Real Money on TheStreet - Free Previews

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Independent market insight and actionable trade ideas from trusted Wall Street pros who aren't afraid to tell it like it is. Thousands of investors use Real Money to hone their trading strategies and stay on top of the economic events, breaking news, and fast-moving trends influencing the market. Each day, our team of over 20 professional money managers, market technicians, and respected financial commentators -- including Jim Cramer, Jim "Rev Shark" Deporre, and Helene Meisler -- delivers intelligent analysis, timely trade ideas, and colorful commentary. You won't find a more honest or thoughtful approach to covering the markets.

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Real Money includes:

Reports on everything affecting the market: Multiple perspectives on the latest trends, focused coverage of key financial developments, and in-depth features filled with straightforward candor.

Timely coverage and market insight: No stone is left unturned. Our team of pros challenge each other's strategies and market predictions giving you the unique opportunity to see all sides of the story.

Action-specific trade ideas: All of our professionals' latest trade ideas,frequently including price targets, are in one place so you can seize new opportunities -- fast.

Fast, efficient navigation: Jump to specific sectors and asset classes and quickly view the articles and videos about the markets and issues you care about most.

Real Money Previews

Stock picking is a dying business, according to data in The Wall Street Journal. But demand for stock picks is not going away.
Telecom giant is spending $85.4 billion just to stay relevant.
In highlights from this week's trading diary and posts, Kass tells us about how China has been weak for Apple and expresses his feelings for DuPont.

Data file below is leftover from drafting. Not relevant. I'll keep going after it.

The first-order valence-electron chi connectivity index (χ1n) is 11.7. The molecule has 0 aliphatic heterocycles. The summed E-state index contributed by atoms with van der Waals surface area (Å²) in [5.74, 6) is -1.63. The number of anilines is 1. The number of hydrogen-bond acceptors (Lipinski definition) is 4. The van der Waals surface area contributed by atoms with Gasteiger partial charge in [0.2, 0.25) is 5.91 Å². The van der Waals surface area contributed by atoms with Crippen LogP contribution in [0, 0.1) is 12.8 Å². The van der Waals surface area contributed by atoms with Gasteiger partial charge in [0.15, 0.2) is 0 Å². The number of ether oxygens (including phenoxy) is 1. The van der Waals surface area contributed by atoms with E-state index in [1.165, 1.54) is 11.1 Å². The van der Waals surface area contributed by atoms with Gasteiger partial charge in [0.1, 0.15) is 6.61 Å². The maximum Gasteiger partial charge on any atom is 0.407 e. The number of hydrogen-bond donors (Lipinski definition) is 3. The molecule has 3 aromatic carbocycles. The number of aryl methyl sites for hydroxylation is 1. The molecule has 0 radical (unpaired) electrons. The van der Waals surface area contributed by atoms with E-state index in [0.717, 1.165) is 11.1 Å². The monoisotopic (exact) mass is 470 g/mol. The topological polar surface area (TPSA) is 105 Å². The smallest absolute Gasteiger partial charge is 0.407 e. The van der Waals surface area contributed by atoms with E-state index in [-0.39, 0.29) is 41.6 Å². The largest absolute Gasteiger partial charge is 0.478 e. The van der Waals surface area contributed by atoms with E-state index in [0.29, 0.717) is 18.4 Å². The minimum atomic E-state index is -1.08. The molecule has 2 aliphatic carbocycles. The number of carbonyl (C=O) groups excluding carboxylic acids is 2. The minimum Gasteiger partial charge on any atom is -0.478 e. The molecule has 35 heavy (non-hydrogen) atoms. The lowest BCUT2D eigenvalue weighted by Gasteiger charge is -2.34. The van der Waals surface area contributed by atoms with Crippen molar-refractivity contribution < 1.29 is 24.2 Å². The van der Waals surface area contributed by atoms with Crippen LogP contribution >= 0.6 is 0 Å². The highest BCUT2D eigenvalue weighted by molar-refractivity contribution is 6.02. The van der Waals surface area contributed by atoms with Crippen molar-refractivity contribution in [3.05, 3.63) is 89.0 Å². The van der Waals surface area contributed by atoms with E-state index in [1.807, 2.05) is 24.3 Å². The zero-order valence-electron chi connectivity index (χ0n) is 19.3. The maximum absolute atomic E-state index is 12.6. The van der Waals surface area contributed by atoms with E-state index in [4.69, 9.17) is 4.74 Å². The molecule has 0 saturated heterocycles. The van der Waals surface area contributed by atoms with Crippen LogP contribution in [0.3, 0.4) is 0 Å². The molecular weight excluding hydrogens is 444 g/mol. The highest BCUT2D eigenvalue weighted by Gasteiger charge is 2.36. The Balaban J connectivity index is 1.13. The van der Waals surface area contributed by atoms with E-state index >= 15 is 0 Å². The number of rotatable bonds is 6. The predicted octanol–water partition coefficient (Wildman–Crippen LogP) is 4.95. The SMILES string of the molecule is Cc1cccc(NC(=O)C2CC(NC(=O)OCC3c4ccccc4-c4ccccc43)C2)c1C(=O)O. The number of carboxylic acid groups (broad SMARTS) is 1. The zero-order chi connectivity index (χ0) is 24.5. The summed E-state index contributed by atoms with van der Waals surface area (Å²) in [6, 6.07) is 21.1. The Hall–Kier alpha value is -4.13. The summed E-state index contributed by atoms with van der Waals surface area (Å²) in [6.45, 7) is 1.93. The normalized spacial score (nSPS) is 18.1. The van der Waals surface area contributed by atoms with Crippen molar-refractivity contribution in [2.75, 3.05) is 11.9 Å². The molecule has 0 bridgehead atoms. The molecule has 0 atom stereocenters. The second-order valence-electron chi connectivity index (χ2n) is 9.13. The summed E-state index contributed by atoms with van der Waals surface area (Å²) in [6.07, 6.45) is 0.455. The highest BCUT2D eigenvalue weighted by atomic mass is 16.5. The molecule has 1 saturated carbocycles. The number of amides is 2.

Jim Cramer ponders why M&A is just the start of the story and also wonders what a Democratic sweep would do to the markets.
British American Tobacco's $47 billion offer to purchase Reynolds American could face hurdles from shareholders as well as regulators.
Dunkin' Brands has to deliver on several fronts when it reports third-quarter earnings Thursday.
Under Armour has reportedly reached an agreement to outfit MLB players beginning in 2020. Watch out, Nike.
Las Vegas Sands and Wynn Resorts appear to be less exposed to the type of Chinese regulations that led to detention of Crown Resorts' employees.
The fast-food king seems to be in a state of quiet internal chaos.
The energy company has made significant capital structure improvements, but analysts and investors are looking for more information about the future.
Apple looks to ease the headwinds of smartphone growth. And Goldman Sachs has some ideas.
If China starts exporting inflation, global debt will be eroded away.
Domino's reports third-quarter earnings Tuesday. Can it deliver?
Cramer shares his views on Wells Fargo's suffering and what Best Buy could pull up. Kroger, CVS and Apple are among the stocks discussed.
Cramer shares his views on why it's hard to take this market seriously and the loss of investible sectors. Caterpillar, Ford and General Motors are among the stocks discussed.
Doug Kass shares his thoughts on life insurance and how Fastenal is dropping like a stone.
Doug Kass shares his thoughts on cooler weather, halving Apple and, of course, Bob Dylan.
Jim Cramer ponders how skeptical this market is and why it seems so hard to get back to even.
In highlights from this week's trading diary and posts, Kass tells us about how the outlook for the market is worsening and shares some pointers on low-priced stocks.
Word that JPMorgan Chase has found some potential cross-selling issues dinged that stock during midday trading.
With a $31 billion debt load, the drugmaker has to show it has the firepower needed to fend off creditors.
Short interest in Amazon has reached a record high of $5.8 billion, but the bears may be misguided.
CEO Dave Cote says 2017 is going to be a good year for the company, a message that was lost amid recently lowered guidance.
Brexit does not mean the end of the U.K.'s financial sector.
Hong Kong had no professional tennis for years. Why are four No. 1s in town?